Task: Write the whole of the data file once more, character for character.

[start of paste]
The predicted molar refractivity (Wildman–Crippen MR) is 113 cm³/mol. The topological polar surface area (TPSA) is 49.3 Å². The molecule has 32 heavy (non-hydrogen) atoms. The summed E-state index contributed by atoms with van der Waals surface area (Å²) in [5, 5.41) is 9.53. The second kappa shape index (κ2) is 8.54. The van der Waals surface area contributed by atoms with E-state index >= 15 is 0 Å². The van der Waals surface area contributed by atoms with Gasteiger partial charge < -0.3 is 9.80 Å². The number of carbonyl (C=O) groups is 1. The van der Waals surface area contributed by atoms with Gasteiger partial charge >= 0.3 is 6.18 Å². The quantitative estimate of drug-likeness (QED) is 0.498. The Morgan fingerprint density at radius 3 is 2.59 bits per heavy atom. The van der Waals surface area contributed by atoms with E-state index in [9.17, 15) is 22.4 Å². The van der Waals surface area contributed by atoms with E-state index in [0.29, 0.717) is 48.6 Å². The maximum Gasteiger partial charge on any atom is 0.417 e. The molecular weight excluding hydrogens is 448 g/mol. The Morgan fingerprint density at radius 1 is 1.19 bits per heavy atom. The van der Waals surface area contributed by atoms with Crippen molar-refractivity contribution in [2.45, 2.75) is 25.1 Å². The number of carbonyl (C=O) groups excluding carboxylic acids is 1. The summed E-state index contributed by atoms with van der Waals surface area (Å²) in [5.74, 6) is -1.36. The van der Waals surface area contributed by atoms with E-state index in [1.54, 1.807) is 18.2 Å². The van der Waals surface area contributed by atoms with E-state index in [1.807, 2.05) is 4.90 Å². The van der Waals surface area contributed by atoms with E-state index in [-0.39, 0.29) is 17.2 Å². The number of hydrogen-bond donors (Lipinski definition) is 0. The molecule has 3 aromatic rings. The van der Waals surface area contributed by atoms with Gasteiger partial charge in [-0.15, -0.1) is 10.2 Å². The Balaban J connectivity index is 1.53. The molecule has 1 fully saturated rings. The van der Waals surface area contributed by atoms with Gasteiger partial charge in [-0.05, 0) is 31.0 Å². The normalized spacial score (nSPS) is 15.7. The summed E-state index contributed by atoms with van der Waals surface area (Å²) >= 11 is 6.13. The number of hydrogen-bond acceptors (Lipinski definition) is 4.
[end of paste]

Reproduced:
The predicted molar refractivity (Wildman–Crippen MR) is 113 cm³/mol. The topological polar surface area (TPSA) is 49.3 Å². The molecule has 32 heavy (non-hydrogen) atoms. The summed E-state index contributed by atoms with van der Waals surface area (Å²) in [5, 5.41) is 9.53. The second kappa shape index (κ2) is 8.54. The van der Waals surface area contributed by atoms with E-state index >= 15 is 0 Å². The van der Waals surface area contributed by atoms with Gasteiger partial charge < -0.3 is 9.80 Å². The number of carbonyl (C=O) groups is 1. The van der Waals surface area contributed by atoms with Gasteiger partial charge >= 0.3 is 6.18 Å². The quantitative estimate of drug-likeness (QED) is 0.498. The Morgan fingerprint density at radius 3 is 2.59 bits per heavy atom. The van der Waals surface area contributed by atoms with E-state index in [9.17, 15) is 22.4 Å². The van der Waals surface area contributed by atoms with E-state index in [0.29, 0.717) is 48.6 Å². The maximum Gasteiger partial charge on any atom is 0.417 e. The molecular weight excluding hydrogens is 448 g/mol. The Morgan fingerprint density at radius 1 is 1.19 bits per heavy atom. The van der Waals surface area contributed by atoms with Crippen molar-refractivity contribution in [2.45, 2.75) is 25.1 Å². The number of carbonyl (C=O) groups excluding carboxylic acids is 1. The summed E-state index contributed by atoms with van der Waals surface area (Å²) in [5.74, 6) is -1.36. The van der Waals surface area contributed by atoms with E-state index in [1.54, 1.807) is 18.2 Å². The van der Waals surface area contributed by atoms with E-state index in [1.807, 2.05) is 4.90 Å². The van der Waals surface area contributed by atoms with E-state index in [-0.39, 0.29) is 17.2 Å². The number of hydrogen-bond donors (Lipinski definition) is 0. The molecule has 3 aromatic rings. The van der Waals surface area contributed by atoms with Gasteiger partial charge in [-0.15, -0.1) is 10.2 Å². The Balaban J connectivity index is 1.53. The molecule has 1 fully saturated rings. The van der Waals surface area contributed by atoms with Gasteiger partial charge in [-0.05, 0) is 31.0 Å². The normalized spacial score (nSPS) is 15.7. The summed E-state index contributed by atoms with van der Waals surface area (Å²) >= 11 is 6.13. The number of hydrogen-bond acceptors (Lipinski definition) is 4.